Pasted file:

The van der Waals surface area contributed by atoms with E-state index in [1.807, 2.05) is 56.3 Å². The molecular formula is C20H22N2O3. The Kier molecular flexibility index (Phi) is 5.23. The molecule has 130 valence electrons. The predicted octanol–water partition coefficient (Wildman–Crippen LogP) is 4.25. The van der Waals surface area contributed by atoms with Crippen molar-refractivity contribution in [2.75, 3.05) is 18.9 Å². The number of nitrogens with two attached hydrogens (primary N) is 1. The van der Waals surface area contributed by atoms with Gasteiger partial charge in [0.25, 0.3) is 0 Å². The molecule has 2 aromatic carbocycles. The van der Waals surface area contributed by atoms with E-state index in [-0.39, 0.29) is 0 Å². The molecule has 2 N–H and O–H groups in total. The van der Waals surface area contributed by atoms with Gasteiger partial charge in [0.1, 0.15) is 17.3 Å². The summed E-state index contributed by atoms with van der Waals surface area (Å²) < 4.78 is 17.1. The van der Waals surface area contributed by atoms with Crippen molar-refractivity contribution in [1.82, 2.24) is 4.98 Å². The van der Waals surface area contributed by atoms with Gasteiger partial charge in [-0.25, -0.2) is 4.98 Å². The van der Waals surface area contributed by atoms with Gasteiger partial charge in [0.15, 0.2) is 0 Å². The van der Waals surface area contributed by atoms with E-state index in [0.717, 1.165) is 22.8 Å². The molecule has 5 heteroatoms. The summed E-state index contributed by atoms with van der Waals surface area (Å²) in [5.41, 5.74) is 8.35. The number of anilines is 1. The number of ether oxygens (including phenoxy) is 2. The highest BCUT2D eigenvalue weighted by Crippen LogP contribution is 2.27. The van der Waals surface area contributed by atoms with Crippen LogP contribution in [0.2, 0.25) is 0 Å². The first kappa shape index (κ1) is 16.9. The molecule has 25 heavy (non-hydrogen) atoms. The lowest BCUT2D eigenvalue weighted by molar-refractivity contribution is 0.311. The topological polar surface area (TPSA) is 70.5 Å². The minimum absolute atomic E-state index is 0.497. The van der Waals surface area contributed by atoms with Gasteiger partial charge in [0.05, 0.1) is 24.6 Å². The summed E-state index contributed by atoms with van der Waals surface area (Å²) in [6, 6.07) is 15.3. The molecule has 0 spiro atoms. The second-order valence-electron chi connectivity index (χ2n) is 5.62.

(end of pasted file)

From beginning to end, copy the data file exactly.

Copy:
The van der Waals surface area contributed by atoms with E-state index in [1.807, 2.05) is 56.3 Å². The molecular formula is C20H22N2O3. The Kier molecular flexibility index (Phi) is 5.23. The molecule has 130 valence electrons. The predicted octanol–water partition coefficient (Wildman–Crippen LogP) is 4.25. The van der Waals surface area contributed by atoms with Crippen molar-refractivity contribution in [2.75, 3.05) is 18.9 Å². The number of nitrogens with two attached hydrogens (primary N) is 1. The van der Waals surface area contributed by atoms with Gasteiger partial charge in [0.25, 0.3) is 0 Å². The molecule has 2 aromatic carbocycles. The van der Waals surface area contributed by atoms with E-state index in [-0.39, 0.29) is 0 Å². The molecule has 2 N–H and O–H groups in total. The van der Waals surface area contributed by atoms with Gasteiger partial charge in [0.1, 0.15) is 17.3 Å². The summed E-state index contributed by atoms with van der Waals surface area (Å²) < 4.78 is 17.1. The van der Waals surface area contributed by atoms with Crippen molar-refractivity contribution in [1.82, 2.24) is 4.98 Å². The van der Waals surface area contributed by atoms with Gasteiger partial charge in [-0.25, -0.2) is 4.98 Å². The van der Waals surface area contributed by atoms with Gasteiger partial charge in [0.15, 0.2) is 0 Å². The van der Waals surface area contributed by atoms with E-state index in [0.717, 1.165) is 22.8 Å². The molecule has 5 heteroatoms. The summed E-state index contributed by atoms with van der Waals surface area (Å²) in [5.41, 5.74) is 8.35. The number of anilines is 1. The number of ether oxygens (including phenoxy) is 2. The highest BCUT2D eigenvalue weighted by Crippen LogP contribution is 2.27. The van der Waals surface area contributed by atoms with Crippen LogP contribution in [0.2, 0.25) is 0 Å². The first kappa shape index (κ1) is 16.9. The molecule has 25 heavy (non-hydrogen) atoms. The lowest BCUT2D eigenvalue weighted by molar-refractivity contribution is 0.311. The topological polar surface area (TPSA) is 70.5 Å². The minimum absolute atomic E-state index is 0.497. The van der Waals surface area contributed by atoms with Gasteiger partial charge in [0.05, 0.1) is 24.6 Å². The summed E-state index contributed by atoms with van der Waals surface area (Å²) in [6, 6.07) is 15.3. The molecule has 0 spiro atoms. The second-order valence-electron chi connectivity index (χ2n) is 5.62.